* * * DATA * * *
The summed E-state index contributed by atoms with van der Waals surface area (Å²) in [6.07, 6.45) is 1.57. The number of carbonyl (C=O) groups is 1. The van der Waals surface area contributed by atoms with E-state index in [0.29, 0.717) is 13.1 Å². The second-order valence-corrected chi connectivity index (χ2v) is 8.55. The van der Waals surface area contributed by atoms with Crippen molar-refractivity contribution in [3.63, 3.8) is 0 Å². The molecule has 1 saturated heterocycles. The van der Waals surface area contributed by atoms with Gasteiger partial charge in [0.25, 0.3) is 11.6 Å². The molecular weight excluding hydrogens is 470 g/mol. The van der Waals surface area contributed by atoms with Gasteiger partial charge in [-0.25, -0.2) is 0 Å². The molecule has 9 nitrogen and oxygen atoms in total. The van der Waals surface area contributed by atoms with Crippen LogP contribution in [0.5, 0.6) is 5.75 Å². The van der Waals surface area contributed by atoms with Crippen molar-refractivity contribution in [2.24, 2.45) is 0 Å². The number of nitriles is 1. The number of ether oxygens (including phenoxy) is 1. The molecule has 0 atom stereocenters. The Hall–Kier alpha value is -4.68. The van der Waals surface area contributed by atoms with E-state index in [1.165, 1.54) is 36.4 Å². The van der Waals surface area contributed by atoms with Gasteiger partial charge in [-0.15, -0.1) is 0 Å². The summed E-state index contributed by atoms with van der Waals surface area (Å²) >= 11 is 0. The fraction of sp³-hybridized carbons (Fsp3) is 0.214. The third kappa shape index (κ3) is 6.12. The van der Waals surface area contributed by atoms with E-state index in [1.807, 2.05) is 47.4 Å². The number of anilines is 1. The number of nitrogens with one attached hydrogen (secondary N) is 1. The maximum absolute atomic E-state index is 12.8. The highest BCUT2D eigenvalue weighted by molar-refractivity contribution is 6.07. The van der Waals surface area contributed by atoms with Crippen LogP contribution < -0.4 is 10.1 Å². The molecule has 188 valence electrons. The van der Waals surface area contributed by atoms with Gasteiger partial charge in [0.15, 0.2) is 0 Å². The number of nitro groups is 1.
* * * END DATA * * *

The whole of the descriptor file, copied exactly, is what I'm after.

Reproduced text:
The summed E-state index contributed by atoms with van der Waals surface area (Å²) in [6.07, 6.45) is 1.57. The number of carbonyl (C=O) groups is 1. The van der Waals surface area contributed by atoms with E-state index in [0.29, 0.717) is 13.1 Å². The second-order valence-corrected chi connectivity index (χ2v) is 8.55. The van der Waals surface area contributed by atoms with Crippen molar-refractivity contribution in [3.63, 3.8) is 0 Å². The molecule has 1 saturated heterocycles. The van der Waals surface area contributed by atoms with Gasteiger partial charge in [0.25, 0.3) is 11.6 Å². The molecular weight excluding hydrogens is 470 g/mol. The van der Waals surface area contributed by atoms with Gasteiger partial charge in [-0.25, -0.2) is 0 Å². The molecule has 9 nitrogen and oxygen atoms in total. The van der Waals surface area contributed by atoms with Crippen LogP contribution in [0.5, 0.6) is 5.75 Å². The van der Waals surface area contributed by atoms with Crippen molar-refractivity contribution in [2.24, 2.45) is 0 Å². The number of nitriles is 1. The number of ether oxygens (including phenoxy) is 1. The molecule has 0 atom stereocenters. The Hall–Kier alpha value is -4.68. The van der Waals surface area contributed by atoms with E-state index in [1.165, 1.54) is 36.4 Å². The van der Waals surface area contributed by atoms with Gasteiger partial charge in [-0.15, -0.1) is 0 Å². The summed E-state index contributed by atoms with van der Waals surface area (Å²) >= 11 is 0. The fraction of sp³-hybridized carbons (Fsp3) is 0.214. The third kappa shape index (κ3) is 6.12. The van der Waals surface area contributed by atoms with E-state index in [1.807, 2.05) is 47.4 Å². The number of anilines is 1. The number of nitrogens with one attached hydrogen (secondary N) is 1. The maximum absolute atomic E-state index is 12.8. The highest BCUT2D eigenvalue weighted by molar-refractivity contribution is 6.07. The van der Waals surface area contributed by atoms with Crippen LogP contribution < -0.4 is 10.1 Å². The molecule has 188 valence electrons. The van der Waals surface area contributed by atoms with Gasteiger partial charge in [0.15, 0.2) is 0 Å². The number of nitro groups is 1.